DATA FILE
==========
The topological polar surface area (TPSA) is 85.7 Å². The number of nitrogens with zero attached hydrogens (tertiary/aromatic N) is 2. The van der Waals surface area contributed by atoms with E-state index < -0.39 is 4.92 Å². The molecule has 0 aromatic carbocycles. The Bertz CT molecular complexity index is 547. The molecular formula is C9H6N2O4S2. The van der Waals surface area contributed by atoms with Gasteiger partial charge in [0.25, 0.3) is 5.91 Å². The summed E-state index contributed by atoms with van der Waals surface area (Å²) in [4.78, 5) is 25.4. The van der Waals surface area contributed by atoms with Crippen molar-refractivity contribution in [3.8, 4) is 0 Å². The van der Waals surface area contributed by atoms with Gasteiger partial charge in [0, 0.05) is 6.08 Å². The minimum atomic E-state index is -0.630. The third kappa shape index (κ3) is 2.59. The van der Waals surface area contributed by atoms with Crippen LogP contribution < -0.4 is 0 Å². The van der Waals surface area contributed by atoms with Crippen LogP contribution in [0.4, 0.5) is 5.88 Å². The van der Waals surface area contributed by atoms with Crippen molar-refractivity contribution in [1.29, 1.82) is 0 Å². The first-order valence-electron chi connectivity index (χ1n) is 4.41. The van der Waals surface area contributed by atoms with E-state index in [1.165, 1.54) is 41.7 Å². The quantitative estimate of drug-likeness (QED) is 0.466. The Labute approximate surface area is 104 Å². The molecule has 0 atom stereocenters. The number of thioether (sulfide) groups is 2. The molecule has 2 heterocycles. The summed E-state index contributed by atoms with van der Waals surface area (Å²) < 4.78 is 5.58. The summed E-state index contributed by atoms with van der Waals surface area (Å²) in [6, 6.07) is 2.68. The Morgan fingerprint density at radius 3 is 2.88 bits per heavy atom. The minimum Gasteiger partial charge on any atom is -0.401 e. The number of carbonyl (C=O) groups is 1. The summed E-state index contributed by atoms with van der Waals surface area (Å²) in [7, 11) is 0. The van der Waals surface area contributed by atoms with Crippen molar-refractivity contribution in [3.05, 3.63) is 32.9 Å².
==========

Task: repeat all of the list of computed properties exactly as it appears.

The topological polar surface area (TPSA) is 85.7 Å². The number of nitrogens with zero attached hydrogens (tertiary/aromatic N) is 2. The van der Waals surface area contributed by atoms with E-state index < -0.39 is 4.92 Å². The molecule has 0 aromatic carbocycles. The Bertz CT molecular complexity index is 547. The molecular formula is C9H6N2O4S2. The van der Waals surface area contributed by atoms with Gasteiger partial charge in [0.25, 0.3) is 5.91 Å². The summed E-state index contributed by atoms with van der Waals surface area (Å²) in [4.78, 5) is 25.4. The van der Waals surface area contributed by atoms with Crippen molar-refractivity contribution in [3.8, 4) is 0 Å². The van der Waals surface area contributed by atoms with Gasteiger partial charge in [0, 0.05) is 6.08 Å². The minimum atomic E-state index is -0.630. The third kappa shape index (κ3) is 2.59. The van der Waals surface area contributed by atoms with Crippen LogP contribution < -0.4 is 0 Å². The van der Waals surface area contributed by atoms with Crippen LogP contribution in [0.4, 0.5) is 5.88 Å². The van der Waals surface area contributed by atoms with Crippen molar-refractivity contribution in [1.29, 1.82) is 0 Å². The first-order valence-electron chi connectivity index (χ1n) is 4.41. The van der Waals surface area contributed by atoms with E-state index in [1.165, 1.54) is 41.7 Å². The quantitative estimate of drug-likeness (QED) is 0.466. The Labute approximate surface area is 104 Å². The molecule has 0 atom stereocenters. The number of thioether (sulfide) groups is 2. The molecule has 2 heterocycles. The summed E-state index contributed by atoms with van der Waals surface area (Å²) < 4.78 is 5.58. The summed E-state index contributed by atoms with van der Waals surface area (Å²) in [6, 6.07) is 2.68. The Morgan fingerprint density at radius 3 is 2.88 bits per heavy atom. The minimum Gasteiger partial charge on any atom is -0.401 e. The number of carbonyl (C=O) groups is 1. The summed E-state index contributed by atoms with van der Waals surface area (Å²) in [7, 11) is 0. The van der Waals surface area contributed by atoms with Crippen molar-refractivity contribution in [3.05, 3.63) is 32.9 Å².